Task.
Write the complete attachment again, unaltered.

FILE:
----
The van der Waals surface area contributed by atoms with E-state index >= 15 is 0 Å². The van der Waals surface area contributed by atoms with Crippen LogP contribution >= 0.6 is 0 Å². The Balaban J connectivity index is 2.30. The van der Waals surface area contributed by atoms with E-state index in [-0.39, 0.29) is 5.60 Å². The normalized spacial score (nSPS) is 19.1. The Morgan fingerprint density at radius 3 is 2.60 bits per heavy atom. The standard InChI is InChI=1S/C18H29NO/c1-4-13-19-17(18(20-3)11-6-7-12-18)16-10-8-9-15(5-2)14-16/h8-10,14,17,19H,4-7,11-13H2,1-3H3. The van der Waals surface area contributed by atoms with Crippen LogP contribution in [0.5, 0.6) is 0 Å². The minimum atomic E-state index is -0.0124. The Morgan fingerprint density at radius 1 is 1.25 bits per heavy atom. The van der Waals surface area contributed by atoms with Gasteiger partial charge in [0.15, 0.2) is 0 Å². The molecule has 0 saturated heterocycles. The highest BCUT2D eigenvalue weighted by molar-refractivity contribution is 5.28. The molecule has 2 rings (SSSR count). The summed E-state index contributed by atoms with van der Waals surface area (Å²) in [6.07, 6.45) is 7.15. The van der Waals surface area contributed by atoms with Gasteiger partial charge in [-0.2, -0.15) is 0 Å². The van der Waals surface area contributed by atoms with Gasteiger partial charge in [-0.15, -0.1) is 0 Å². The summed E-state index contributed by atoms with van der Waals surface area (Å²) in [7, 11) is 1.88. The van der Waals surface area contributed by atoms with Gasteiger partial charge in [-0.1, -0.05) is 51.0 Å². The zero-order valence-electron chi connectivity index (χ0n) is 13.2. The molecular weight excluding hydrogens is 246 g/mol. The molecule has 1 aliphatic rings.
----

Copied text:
The van der Waals surface area contributed by atoms with E-state index >= 15 is 0 Å². The van der Waals surface area contributed by atoms with Crippen LogP contribution >= 0.6 is 0 Å². The Balaban J connectivity index is 2.30. The van der Waals surface area contributed by atoms with E-state index in [-0.39, 0.29) is 5.60 Å². The normalized spacial score (nSPS) is 19.1. The Morgan fingerprint density at radius 3 is 2.60 bits per heavy atom. The standard InChI is InChI=1S/C18H29NO/c1-4-13-19-17(18(20-3)11-6-7-12-18)16-10-8-9-15(5-2)14-16/h8-10,14,17,19H,4-7,11-13H2,1-3H3. The van der Waals surface area contributed by atoms with Crippen LogP contribution in [0.5, 0.6) is 0 Å². The minimum atomic E-state index is -0.0124. The Morgan fingerprint density at radius 1 is 1.25 bits per heavy atom. The van der Waals surface area contributed by atoms with Gasteiger partial charge in [0.15, 0.2) is 0 Å². The molecule has 0 saturated heterocycles. The highest BCUT2D eigenvalue weighted by molar-refractivity contribution is 5.28. The molecule has 2 rings (SSSR count). The summed E-state index contributed by atoms with van der Waals surface area (Å²) in [6.07, 6.45) is 7.15. The van der Waals surface area contributed by atoms with Gasteiger partial charge in [-0.2, -0.15) is 0 Å². The van der Waals surface area contributed by atoms with Gasteiger partial charge in [-0.15, -0.1) is 0 Å². The summed E-state index contributed by atoms with van der Waals surface area (Å²) in [7, 11) is 1.88. The van der Waals surface area contributed by atoms with Gasteiger partial charge in [-0.1, -0.05) is 51.0 Å². The zero-order valence-electron chi connectivity index (χ0n) is 13.2. The molecular weight excluding hydrogens is 246 g/mol. The molecule has 1 aliphatic rings.